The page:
Second Variety

Story Background
“Second Variety” was published in Space Science Fiction in May 1953. Originally it was in the second volume of The Collected Stories of Philip K. Dick, but it has been moved to the third volume (now known as Second Variety and Other Classic Stories by Philip K. Dick). It can be found on pp. 373–410) in that Second Variety version. As one of his more popular stories, it has been anthologized in several places.


Plot Summary
Two UN remnant soldiers see a Russian remnant soldier climbing a hill. They are about to engage him in combat but he is killed by automated robotic soldiers (claws). They inspect the body and find that the Russian was carrying a message in an aluminum container. The solider was a runner attempting to deliver a message to the forward command of the local UN forces. They requested a meeting at the decision level. Major Hendricks, who has been cooped up in the bunker for too long, decides to go to the meet.

Hendricks is bothered by the claws, despite wearing a protective wristband that identifies him as a UN soldier, but takes comfort that they are allowing them—finally—to win the war. Hendricks considers the history of the war. The Soviet Union began it with a massive nuclear strike. Washington retaliated and the leadership moved to the Moon. The Americans kept production going on Earth, but this was prevented by a Soviet invasion. Most production also moved to the moon. After the first couple years of the war, the only human population that remained on Earth were isolated pockets of survivors and soldiers. The Soviets were near winning when the UN developed the claws, which were automatically produced in underground factories. Hendricks believes that the meeting may be to arrange surrender terms. The claws have effectively won the war.

Hendricks meets a boy—named David—holding a teddy bear. The boy explains that he lives in the ruins and comes out to look for things to eat. Hendricks cannot believe that he is still alive but travels with him. Hendricks tries offering David food, but he refuses, creating a suspicious that David is a mutant. Later Hendricks sees two Russian soldiers with a woman. The soldiers shoot David. While Hendricks things he will be killed next and that the meeting was a trap, the soldiers show him that David was a robot. The soldiers are the sole survivor of an attack on the Russian forward command. One soldier was a Polish conscript named Rudi Maxer. The other was an Austrian Klaus Epstein. The woman, Tasso, is a prostitute that Rudi and Klaus were visiting during the attack on the forward base. Rudi explains that the Russian have known for a week that the claws have been creating their own upgraded versions that use pathetic figures like the starving boy (third variety) or a wounded soldier (first variety) to sneak into bunkers. They also stopped differentiating between UN and Soviet forces.

With most of the Soviet bunkers compromised, their only hope is to inform the UN forces. Hendricks tells them that the Moon base (only rumored about in the Soviet military) should still be safe. It is highly vulnerable. The machines need to get only one inside and it will let the others in. That evening Hendricks learns about Tasso, who is Russian and came to the front when she was sixteen to begin working as a prostitute. Klaus enters restraining Rudi with his gun. Klaus tells Hendrick and Tasso that Rudi is the second variety. Hendricks and Tasso point out, in horror and disgust, that Rudi was not a machine.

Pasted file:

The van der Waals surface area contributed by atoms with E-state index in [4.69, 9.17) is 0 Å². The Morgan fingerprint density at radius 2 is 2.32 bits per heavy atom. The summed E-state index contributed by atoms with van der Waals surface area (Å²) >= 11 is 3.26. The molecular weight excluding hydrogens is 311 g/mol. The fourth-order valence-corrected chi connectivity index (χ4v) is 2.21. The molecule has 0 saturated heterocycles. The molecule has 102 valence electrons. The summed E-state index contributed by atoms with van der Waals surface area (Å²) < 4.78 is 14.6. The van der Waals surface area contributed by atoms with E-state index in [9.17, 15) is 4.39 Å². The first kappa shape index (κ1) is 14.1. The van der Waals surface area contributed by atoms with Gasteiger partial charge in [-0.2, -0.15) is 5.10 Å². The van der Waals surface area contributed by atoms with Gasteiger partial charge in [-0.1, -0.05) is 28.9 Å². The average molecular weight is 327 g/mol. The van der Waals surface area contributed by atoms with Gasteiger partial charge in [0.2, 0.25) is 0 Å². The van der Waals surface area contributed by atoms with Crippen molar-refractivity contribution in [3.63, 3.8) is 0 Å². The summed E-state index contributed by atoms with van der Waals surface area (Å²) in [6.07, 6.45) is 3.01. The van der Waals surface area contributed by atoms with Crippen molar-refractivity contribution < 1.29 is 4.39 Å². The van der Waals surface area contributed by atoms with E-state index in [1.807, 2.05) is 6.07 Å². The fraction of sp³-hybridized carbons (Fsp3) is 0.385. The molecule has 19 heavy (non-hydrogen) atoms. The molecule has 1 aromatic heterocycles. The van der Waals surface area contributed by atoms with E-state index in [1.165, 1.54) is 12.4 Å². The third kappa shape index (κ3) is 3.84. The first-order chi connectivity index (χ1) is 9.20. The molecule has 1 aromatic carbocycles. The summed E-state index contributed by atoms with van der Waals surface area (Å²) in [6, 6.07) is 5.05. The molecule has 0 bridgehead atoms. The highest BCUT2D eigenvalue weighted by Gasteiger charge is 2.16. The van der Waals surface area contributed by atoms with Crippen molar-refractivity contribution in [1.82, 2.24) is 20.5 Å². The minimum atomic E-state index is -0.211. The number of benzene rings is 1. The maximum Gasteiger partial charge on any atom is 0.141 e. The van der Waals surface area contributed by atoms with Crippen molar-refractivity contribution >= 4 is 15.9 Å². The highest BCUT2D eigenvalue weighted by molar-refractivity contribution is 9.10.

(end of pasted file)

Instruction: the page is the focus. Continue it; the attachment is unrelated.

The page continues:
The three survivors make their way to the UN base. Tasso points out that the different varieties seem to not communicate and were made in different factories. When they approach the base, Hendricks tries to communicate with the people inside, demanding that they come out. He talks to two different people. When they come out of the bunker and Hendricks’ insistence, they prove to be two copies of the David model of claw. The three are attacked by a larger number of claws. During the battle, Tasso uses a bomb, destroying many of the claws. She also shoots and destroyed Klaus who is revealed to be a claw, presumably the second variety.

After the battle, Tasso and Hendricks conclude that their only hope is to escape to the moon base. Hendricks knows about a secret rocket cruiser hidden in the area that is designed to travel to the Moon base in the case of an emergency. After a lengthy search, they find the ship, which has room for only one person. Since Hendricks is injured Tasso must go first and return with help. Hendricks provides Tasso information about the location of the Moon base and she departs on the cruiser. After she leaves, Hendricks begins his wait, either for help from the Moon base or death from the claws. He comes across the body of Klaus. Taking a closer look he finds that Klaus was actually labelled as the fourth version (IV—V). The identity of the second variety is confirmed when he is attacked by claws, including two “Tasso” models. His final thoughts are that the Tasso model he travelled with used a bomb designed to kill claws. When the last humans are eradicated, the claws will begin to fight each other.


While Philip K. Dick’s stories are not commonly read and even less frequently analyzed, “Second Variety” is one of those that has been commonly anthologized and is known to most Philip K. Dick fans and scholars. Of the story, Dick said: “My grant theme—who is human and who only appears (masquerades) as human? —emerges most fully. Unless we can individually and collectively be certain of the answer to this question, we face what is, in my view, the most serious problem possible.” (414) It is not the best or the most development of Dick’s stories on this theme, but it is one of the most brutal and memorable. I think what makes is so memorable is its brutal honesty about the logic of war.